Merideth Bush – From Gringa to Gaijin (Spanish, Japanese)

All Student Stories, Master of Public Administration

Story written by Merideth Bush, MPA, ’16

Spanish has always been an important presence in my life.  My mother lived as a medical missionary in Guatemala before marrying my father, so I became familiar with the language at a very young age.

I went on to major in Spanish in college, and then to travel abroad to Guatemala to study Spanish and volunteer with the same medical missions organization my mother had served with.  Determined to continue to develop my Spanish fluency, I moved to Chile to work as an English teacher after college and built a cozy life for myself there with a wonderful community of Chilean friends.

As much as I loved living in Santiago, after a year or so I became restless.  I wanted to continue to improve my Spanish, but I also wanted to begin to develop another language.  Furthermore, I had become interested in human trafficking, and wanted to put myself in an environment in which I could learn more about it and prepare myself for a career combating

I have been able to embark on an incredible new linguistic adventure that has proven to shape my career aspirations in a way I never expected. Thanks to MIIS, I was able to maintain my Spanish level and study abroad in my Santiago home at the renowned Universidad Católica de Chile. Upon arrival at MIIS, I was torn between undertaking Mandarin or Japanese as my third language.  At the end of my first year, the decision became abundantly clear after my participation in research in Beijing and Tokyo as a part of the East Asia Seminar.  It was my first time traveling to Asia, and, while I was charmed by both cities, it was ultimately the language and culture of Japan that stole my heart.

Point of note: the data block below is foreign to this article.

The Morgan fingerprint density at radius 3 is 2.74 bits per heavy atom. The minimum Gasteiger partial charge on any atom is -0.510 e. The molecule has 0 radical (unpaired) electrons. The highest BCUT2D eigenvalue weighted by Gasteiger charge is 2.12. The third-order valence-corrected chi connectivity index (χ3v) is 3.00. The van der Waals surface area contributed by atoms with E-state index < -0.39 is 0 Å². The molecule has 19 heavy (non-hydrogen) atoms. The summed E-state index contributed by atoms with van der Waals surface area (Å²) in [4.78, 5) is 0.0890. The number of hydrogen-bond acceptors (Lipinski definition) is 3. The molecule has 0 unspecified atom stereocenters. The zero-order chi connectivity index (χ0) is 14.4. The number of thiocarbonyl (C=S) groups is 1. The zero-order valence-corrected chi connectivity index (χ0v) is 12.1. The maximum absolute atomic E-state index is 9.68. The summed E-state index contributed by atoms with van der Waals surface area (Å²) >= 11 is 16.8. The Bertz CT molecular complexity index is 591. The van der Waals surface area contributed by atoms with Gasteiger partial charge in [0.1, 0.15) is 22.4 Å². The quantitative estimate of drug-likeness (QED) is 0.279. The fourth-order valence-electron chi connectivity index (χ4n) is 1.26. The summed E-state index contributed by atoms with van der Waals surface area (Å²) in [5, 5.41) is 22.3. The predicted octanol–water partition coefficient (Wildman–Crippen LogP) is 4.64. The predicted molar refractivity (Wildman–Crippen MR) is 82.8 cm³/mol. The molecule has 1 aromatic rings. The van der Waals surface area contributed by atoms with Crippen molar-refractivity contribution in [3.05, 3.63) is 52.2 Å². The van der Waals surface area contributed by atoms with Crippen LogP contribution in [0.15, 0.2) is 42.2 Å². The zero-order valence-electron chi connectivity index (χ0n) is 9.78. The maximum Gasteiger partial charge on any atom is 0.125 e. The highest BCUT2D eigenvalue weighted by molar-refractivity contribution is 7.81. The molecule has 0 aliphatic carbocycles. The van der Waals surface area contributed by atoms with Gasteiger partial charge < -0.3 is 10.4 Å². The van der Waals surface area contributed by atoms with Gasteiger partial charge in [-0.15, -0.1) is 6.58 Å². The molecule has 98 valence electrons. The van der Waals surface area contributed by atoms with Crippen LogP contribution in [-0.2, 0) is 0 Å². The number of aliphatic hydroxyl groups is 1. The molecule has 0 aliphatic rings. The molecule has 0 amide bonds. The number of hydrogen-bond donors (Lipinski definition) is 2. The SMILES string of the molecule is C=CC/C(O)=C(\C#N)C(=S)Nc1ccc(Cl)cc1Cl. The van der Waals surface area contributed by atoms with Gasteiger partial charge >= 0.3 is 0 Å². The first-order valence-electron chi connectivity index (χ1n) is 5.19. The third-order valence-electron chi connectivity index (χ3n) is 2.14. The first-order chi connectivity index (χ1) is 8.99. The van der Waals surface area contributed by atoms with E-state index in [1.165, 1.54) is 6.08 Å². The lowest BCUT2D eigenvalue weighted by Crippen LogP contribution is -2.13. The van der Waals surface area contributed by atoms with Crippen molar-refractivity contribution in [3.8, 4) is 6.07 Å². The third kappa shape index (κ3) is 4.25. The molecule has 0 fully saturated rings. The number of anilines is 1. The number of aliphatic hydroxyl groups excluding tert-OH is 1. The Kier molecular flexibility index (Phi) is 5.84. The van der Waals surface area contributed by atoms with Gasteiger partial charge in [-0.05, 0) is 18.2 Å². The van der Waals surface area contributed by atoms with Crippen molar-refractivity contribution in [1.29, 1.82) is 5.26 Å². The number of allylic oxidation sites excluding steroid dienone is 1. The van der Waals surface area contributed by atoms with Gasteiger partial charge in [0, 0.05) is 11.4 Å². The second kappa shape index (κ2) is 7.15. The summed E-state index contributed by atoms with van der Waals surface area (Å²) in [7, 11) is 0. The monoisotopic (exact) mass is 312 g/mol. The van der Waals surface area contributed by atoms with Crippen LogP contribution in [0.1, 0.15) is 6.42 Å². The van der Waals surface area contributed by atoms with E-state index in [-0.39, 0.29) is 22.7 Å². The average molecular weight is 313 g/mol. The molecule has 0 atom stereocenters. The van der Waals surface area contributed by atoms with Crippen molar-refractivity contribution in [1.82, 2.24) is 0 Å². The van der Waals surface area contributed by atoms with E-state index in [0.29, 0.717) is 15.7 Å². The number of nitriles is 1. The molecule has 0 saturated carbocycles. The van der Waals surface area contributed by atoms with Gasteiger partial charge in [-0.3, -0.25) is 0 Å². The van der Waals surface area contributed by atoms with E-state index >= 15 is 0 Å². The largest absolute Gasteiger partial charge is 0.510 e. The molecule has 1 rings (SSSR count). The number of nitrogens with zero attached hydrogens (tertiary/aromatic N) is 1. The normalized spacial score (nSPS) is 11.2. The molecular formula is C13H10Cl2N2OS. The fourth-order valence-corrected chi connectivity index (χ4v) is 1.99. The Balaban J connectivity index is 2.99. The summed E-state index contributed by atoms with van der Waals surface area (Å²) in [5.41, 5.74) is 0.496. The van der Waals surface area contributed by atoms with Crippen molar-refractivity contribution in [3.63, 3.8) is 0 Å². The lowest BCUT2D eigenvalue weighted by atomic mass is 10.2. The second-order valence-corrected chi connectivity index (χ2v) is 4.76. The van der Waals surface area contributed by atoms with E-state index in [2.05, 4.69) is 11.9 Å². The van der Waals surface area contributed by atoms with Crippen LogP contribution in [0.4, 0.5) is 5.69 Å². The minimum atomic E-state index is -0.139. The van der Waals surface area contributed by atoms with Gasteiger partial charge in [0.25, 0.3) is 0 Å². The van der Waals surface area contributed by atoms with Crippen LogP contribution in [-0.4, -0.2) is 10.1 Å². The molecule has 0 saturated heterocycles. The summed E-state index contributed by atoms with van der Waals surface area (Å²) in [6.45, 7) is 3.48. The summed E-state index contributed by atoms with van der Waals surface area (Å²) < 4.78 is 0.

The following year I took a seminar on Japan’s role in the world, and conducted my research for the class on the sex trafficking in Tokyo.  in-front-of-the-japanese-diet-during-the-east-asia-seminarHere at MIIS I have studied human trafficking in many forms all around the world, but the unique situation in Japan still stands out to me.  Furthermore, during my research I learned that there are well-documented examples of women from Latin America being trafficked abroad in Japan.  All semester I have been auditing a Japanese course, and this summer I hope to participate in Middlebury Language School’s summer intensive Japanese program in Vermont.  Hopefully this will open the door for me to pursue a 10-month fellowship to study Japanese in Yokohama, and a grant to put both my Spanish and my Japanese to use studying human trafficking in Tokyo.

I came to MIIS with an exclusively Latin American linguistic and cultural background, but through my love of languages and my interest in human trafficking, MIIS has opened my eyes to a new culture and a new language that have captured my heart.  Hopefully someday soon I will be able to put both my Spanish and Japanese fluency to good use as I join the counter-human trafficking world community.